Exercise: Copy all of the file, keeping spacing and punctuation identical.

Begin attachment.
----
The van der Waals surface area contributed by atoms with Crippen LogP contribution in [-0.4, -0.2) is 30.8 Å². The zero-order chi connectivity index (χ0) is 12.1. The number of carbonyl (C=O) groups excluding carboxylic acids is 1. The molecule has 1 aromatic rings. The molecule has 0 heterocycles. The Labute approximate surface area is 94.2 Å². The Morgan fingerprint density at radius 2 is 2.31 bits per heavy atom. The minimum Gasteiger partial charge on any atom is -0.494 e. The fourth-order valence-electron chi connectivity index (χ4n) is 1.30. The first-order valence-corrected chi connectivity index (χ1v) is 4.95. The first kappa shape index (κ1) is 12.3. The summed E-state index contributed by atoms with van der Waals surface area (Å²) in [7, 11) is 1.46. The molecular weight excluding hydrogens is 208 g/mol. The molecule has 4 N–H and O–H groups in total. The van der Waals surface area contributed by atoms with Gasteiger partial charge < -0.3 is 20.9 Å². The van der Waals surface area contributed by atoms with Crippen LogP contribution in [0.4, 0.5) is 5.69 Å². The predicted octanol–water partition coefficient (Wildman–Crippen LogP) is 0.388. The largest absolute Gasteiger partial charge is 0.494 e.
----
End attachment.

The van der Waals surface area contributed by atoms with Crippen LogP contribution in [-0.4, -0.2) is 30.8 Å². The zero-order chi connectivity index (χ0) is 12.1. The number of carbonyl (C=O) groups excluding carboxylic acids is 1. The molecule has 1 aromatic rings. The molecule has 0 heterocycles. The Labute approximate surface area is 94.2 Å². The Morgan fingerprint density at radius 2 is 2.31 bits per heavy atom. The minimum Gasteiger partial charge on any atom is -0.494 e. The fourth-order valence-electron chi connectivity index (χ4n) is 1.30. The first-order valence-corrected chi connectivity index (χ1v) is 4.95. The first kappa shape index (κ1) is 12.3. The summed E-state index contributed by atoms with van der Waals surface area (Å²) in [7, 11) is 1.46. The molecular weight excluding hydrogens is 208 g/mol. The molecule has 4 N–H and O–H groups in total. The van der Waals surface area contributed by atoms with Gasteiger partial charge < -0.3 is 20.9 Å². The van der Waals surface area contributed by atoms with Crippen LogP contribution in [0.4, 0.5) is 5.69 Å². The predicted octanol–water partition coefficient (Wildman–Crippen LogP) is 0.388. The largest absolute Gasteiger partial charge is 0.494 e.